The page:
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Like many of Bernard Cornwell's memorable secondary characters, there is very little canonical information to be had about Captain Chase, RN. He appears in two books only: Sharpe's Trafalgar and Sharpe's Prey.


Sharpe first encounters Chase in Calcutta, shortly before he is due to sail back to England to join his new regiment. The captain informs Sharpe that he is thirty-five (Sharpe's Trafalgar : Chapter 1) and later gives his birthday as 21 October (Sharpe's Trafalgar : Chapter 6), which places the year of his birth in 1769. Hailing from the Devon (As in ref |name = Trafalgar| it says that Chase spoke with a Devon accent), Chase followed in his father's footsteps by joining the Royal Navy. Given that he is a post captain at the age of thirty-five, it may be surmised that he had a moderately successful career and probably entered the service as a young adolescent, rated midshipman, in order to gain experience and the necessary time required for the lieutenant's examination.

Chase's first command was apparently a twenty-eight-gun frigate by the name of HMS Spritely, in which he captured a French frigate, Les Bouvines of thirty-two-guns, and barely missed serving under Lord Nelson at the Battle of the Nile. He commands the HMS Pucelle, a seventy-four-gun (third rate) ship of the line in both Trafalgar and Prey. Chase is married to a woman named Florence, has an unspecified number of children, and owns a small farm/estate somewhere in Devonshire.

Warning: spoilers ahead

Chase is attached to the East Indian fleet, under the command of Sir Edward Pellew in Trafalgar but, having chased a French ship of the line halfway around the world in order to intercept a dangerous French politico, he finds himself under the command of Lord Nelson at Trafalgar. Needless to say, Sharpe too takes part in the battle, having been rescued by Chase after his ship was taken prize by the very third-rater that Chase was chasing.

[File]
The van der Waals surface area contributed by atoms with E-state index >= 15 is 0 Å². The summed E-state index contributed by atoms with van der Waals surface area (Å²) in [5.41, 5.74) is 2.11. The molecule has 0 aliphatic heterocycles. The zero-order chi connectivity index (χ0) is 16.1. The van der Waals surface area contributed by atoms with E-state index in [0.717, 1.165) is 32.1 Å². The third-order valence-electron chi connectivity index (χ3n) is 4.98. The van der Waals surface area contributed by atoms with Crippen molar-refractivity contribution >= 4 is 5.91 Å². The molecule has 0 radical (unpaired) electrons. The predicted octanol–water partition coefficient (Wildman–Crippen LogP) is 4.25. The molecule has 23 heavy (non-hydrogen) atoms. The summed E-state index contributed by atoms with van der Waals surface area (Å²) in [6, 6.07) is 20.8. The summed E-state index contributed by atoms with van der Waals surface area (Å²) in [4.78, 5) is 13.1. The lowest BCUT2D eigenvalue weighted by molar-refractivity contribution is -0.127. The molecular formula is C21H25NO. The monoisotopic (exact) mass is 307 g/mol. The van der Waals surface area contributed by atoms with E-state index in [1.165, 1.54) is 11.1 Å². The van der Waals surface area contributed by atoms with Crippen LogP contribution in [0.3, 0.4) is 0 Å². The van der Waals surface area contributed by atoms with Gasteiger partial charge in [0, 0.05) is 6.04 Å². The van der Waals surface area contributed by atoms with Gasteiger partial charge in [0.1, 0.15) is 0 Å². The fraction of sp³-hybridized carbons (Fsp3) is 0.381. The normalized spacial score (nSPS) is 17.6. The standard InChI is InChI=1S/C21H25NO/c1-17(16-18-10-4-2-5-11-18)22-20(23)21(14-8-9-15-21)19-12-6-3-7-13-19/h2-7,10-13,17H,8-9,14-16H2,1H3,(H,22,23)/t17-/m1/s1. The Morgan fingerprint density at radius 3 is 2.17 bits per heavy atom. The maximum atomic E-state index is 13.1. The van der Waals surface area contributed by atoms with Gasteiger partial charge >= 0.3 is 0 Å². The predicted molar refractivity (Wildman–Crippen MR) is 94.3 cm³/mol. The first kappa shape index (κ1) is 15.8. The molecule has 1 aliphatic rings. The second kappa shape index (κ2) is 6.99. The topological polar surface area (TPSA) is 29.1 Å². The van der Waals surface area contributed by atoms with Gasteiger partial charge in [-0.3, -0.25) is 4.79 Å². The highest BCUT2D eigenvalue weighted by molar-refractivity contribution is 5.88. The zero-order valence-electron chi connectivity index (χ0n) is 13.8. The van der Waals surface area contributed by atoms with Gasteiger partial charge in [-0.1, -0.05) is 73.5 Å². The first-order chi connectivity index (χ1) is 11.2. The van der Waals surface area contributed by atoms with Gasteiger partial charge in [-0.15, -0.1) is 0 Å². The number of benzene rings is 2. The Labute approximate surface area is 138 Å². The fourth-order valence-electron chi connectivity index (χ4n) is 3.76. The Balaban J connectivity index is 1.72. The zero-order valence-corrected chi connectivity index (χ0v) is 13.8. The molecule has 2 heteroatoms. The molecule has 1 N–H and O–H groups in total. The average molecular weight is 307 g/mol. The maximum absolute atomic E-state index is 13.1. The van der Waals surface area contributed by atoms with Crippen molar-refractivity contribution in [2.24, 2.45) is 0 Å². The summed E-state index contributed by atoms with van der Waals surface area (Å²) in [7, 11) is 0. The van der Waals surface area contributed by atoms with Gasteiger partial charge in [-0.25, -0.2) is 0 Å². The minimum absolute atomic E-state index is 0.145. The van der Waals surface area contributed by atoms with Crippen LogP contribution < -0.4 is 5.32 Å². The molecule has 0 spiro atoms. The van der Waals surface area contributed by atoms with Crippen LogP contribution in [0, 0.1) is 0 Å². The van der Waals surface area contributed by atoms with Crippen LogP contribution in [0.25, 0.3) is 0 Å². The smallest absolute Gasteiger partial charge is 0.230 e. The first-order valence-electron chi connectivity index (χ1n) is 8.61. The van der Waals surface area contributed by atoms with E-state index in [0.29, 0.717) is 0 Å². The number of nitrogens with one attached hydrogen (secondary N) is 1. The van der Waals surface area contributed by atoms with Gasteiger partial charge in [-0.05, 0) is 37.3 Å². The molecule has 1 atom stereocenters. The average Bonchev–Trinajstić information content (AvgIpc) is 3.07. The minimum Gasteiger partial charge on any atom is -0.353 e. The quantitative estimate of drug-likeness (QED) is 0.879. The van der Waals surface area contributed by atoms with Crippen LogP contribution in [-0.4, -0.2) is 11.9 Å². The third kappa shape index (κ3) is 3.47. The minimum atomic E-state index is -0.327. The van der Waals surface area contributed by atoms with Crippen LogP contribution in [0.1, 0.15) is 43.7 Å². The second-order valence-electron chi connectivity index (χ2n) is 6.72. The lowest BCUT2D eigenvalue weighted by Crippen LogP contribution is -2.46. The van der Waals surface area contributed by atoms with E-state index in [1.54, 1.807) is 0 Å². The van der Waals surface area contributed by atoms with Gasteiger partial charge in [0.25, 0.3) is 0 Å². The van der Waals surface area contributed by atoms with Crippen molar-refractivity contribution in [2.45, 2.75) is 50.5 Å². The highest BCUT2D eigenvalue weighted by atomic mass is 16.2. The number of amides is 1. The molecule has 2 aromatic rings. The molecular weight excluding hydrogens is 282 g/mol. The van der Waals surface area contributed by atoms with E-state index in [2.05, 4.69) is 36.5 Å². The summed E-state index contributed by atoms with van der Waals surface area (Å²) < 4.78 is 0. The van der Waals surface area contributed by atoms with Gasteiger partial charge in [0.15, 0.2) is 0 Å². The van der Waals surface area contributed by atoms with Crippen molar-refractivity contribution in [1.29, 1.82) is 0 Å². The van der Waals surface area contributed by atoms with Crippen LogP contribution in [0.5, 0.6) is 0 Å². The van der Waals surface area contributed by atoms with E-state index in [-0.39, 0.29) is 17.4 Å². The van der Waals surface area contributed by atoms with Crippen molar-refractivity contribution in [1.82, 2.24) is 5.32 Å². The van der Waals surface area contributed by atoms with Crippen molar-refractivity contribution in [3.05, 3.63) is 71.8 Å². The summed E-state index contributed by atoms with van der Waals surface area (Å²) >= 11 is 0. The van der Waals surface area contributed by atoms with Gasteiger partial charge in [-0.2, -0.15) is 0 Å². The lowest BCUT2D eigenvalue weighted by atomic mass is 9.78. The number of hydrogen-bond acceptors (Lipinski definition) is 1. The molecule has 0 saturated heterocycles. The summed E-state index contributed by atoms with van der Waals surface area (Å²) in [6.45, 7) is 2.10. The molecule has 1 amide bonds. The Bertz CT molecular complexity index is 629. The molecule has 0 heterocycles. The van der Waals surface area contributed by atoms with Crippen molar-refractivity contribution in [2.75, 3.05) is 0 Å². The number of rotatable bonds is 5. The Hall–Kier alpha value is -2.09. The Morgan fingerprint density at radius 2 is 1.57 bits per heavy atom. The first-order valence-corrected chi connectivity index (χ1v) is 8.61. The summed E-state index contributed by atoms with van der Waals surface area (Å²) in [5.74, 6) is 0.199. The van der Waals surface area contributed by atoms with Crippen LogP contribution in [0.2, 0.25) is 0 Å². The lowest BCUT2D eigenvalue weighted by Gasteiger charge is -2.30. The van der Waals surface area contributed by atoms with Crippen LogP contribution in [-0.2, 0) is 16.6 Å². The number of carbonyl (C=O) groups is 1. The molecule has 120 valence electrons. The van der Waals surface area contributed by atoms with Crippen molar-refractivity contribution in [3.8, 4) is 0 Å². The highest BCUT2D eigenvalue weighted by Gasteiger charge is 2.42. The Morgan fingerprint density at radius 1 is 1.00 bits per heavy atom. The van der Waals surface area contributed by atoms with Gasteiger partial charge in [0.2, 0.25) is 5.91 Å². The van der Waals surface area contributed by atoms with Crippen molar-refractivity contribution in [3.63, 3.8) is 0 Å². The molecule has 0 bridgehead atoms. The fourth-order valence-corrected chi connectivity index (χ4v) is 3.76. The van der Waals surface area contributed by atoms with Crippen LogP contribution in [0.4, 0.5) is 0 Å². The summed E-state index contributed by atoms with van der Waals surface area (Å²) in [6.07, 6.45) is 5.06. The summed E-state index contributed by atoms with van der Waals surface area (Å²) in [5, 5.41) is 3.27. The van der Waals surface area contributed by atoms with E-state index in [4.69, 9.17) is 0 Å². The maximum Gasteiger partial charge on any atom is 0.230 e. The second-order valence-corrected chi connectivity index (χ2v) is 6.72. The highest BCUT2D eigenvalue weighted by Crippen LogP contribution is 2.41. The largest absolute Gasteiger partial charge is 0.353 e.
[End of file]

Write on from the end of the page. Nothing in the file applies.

Captain Chase makes up part of the fleet that sails to Denmark, under Admiral Gambier, to help persuade the Danish to hand over their fleet for "protection" in 1807. While in Copenhagen he meets Sharpe again and gives Sharpe men to help him track down and kill John Lavisser among other things.


Personality and GeneralEdit

Chase seems to represent the very best of the Royal Navy: he is good-natured, enthusiastic, seamanlike, possesses easy authority, and is readily accepting of Sharpe, despite Sharpe's humble origins. He is a devoted husband though he does have a weakness for gambling and has to pay off quite a large debt to Lord William Hale at the beginning of Trafalgar (Sharpe's Trafalgar : Chapter 1). Though he has moments of fractiousness or mild irritation, he seems to get over them quickly and is generally polite and in good humor.

He is clearly loved by his men, as attested to by one of his midshipmen, Harry Collier and his bosun John Hopper (Sharpe's Trafalgar : Chapter 6). Chase is not a supporter of harsh discipline and dislikes flogging, though he does employ it when necessary and he is apt to reward his men generously, once giving oarsmen a double tot of rum after a stiff bout of towing in becalmed waters.(Sharpe's Trafalgar : Chapter 7)


Cornwell describes Chase as tall, fair-haired, and handsome. Particularly distinguishing features are his warm and broad Devonshire accent and his long legs.

Miscellaneous FactsEdit

  • Chase was taught French as a child, though he apparently did not enjoy the lessons overmuch, telling Sharpe that he wished he could "flog it out of hi[s tutor now]."(Sharpe's Trafalgar : Chapter 1)
  • He deliberately disobeyed an order to stay on his ship given by Admiral Gambier in order to sneak into Copenhagen with Sharpe and his men.
  • Chase claims that marriage settled him down and that he had been a "dog" prior to meeting his wife (Sharpe's Trafalgar : Chapter 6)

A ComparisonEdit

Readers of both the Sharpe series and the Aubreyad by Patrick O'Brien have noticed similarities between Captain Chase and O'Brien's hero Jack Aubrey. Cornwell, however, did not write the character to be an intentional tribute to the earlier character [1]

Notes and ReferencesEdit

  1. http://www.bernardcornwellnet